Periodically, readers write into Nutrition Wonderland about issues we cover and we respond back to them. This is a new column we will try to feature as we move forward – send all questions to email@example.com to be featured in the mailbag.
Michelle from Virginia writes:
I read with great interest your 12/08 article on the Nutrition Wonderland website entitled “Organic Fish Standards Announced by the USDA” – very informative and I learned some new and interesting facts regarding the subject.
However I found your article while in search of a more specific question, and I’m hoping you can direct me to a source for answers.
My local grocery store carries the Clare Island Organic Salmon from Ireland brand. I’ve learned from you and others that the level of omega 3 in wild vs farm raised salmon is largely based on the diet fed the fish. I’d like to know if the organic fish raised by this company are fed a diet that results in a higher level of omega 3s? Specifically, how does the level of omega 3s in this fish compare to that of wild caught Alaskan salmon?
I went to the company’s website (www.clare-island-salmon.com) and could not find any information about the omega 3 content of this particular product. Do you know of another, unbiased source of this information?
Thank you so much. And keep doing what you do – we depend on folks like you!
Glad you found the organic fish information helpful.
This statement from the parent company gives us some insight into the brand [emphasis mine]-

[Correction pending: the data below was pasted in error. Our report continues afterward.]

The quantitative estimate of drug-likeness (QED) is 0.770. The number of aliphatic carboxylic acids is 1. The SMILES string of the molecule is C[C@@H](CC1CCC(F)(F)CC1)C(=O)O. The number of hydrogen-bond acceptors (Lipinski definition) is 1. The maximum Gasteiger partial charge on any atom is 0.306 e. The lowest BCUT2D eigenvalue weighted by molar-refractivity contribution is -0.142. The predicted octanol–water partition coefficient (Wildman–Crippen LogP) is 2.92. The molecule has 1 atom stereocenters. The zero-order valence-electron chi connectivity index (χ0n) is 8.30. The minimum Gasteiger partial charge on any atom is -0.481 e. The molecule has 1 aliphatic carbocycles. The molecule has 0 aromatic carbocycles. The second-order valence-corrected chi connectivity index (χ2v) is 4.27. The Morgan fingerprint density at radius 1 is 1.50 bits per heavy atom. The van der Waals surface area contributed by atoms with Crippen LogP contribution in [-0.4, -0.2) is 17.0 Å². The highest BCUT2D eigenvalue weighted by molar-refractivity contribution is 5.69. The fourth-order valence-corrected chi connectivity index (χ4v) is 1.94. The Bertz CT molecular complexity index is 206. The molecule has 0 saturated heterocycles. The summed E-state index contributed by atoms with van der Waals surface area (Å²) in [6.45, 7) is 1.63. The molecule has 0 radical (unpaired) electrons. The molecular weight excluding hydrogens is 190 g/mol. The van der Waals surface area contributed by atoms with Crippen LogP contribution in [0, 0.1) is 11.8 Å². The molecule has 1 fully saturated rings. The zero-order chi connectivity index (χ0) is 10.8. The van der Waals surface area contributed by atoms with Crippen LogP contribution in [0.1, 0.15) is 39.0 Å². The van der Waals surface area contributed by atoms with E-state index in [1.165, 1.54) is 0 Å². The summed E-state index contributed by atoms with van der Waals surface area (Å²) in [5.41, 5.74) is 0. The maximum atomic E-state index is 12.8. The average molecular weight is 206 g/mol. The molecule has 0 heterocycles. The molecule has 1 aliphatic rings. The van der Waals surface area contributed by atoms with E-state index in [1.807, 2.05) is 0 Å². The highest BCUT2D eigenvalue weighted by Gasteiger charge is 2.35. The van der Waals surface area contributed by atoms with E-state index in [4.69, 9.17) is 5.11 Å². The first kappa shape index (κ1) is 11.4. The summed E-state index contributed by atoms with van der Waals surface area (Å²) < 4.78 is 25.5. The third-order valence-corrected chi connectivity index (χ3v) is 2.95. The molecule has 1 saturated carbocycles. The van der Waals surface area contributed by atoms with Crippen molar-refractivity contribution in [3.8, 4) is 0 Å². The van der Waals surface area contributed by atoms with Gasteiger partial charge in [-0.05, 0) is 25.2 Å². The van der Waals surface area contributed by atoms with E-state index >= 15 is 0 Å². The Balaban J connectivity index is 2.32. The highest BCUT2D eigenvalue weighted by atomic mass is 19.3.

Clare Island Organic Salmon are provided with special diets that contain only organic, natural ingredients and are free of genetically modified products. Phaffia, a yeast based pigment, ensures the salmon have that natural salmon-pink colour.
There is an interesting way to look at this statement – only organic ingredients implies that these fish are only eating vegetables, not other fish and krill like wild fish would. We know this because there still are no wild fish farms that produce smaller fish for the salmon to eat. Clare island is part of a large firm called Marine Harvest, and large firms tend to cut corners on quality. We also know they are probably using GMO-free corn probably and not using pink dyes. Both of those are good steps but nutritionally, corn gives a higher omega 6:3 ratio so you are missing out there.
Generally, salmon in colder waters will have more fat and better fat – which is logical if you think about it. Its cold so they are trying to protect themselves from the cold with more fat by eating more krill – which is their main source of omega-3s naturally. That’s why wild Alaskan salmon is your best bet.
You probably aren’t hurting yourself with the farm raised product but a wild Alaskan salmon would do you better. I find that trader joe’s offers a nice product as does whole foods. You can also try to buy in bulk online straight from Alaska if you have a freezer to store it in.
The Weston A. Price foundation publishes a great shopping guide that can help guide you to the right foods – they are only $1 each. Unfortunately its not online but I have one and highly recommend it – there are fisheries listed in there.
Here is the order form: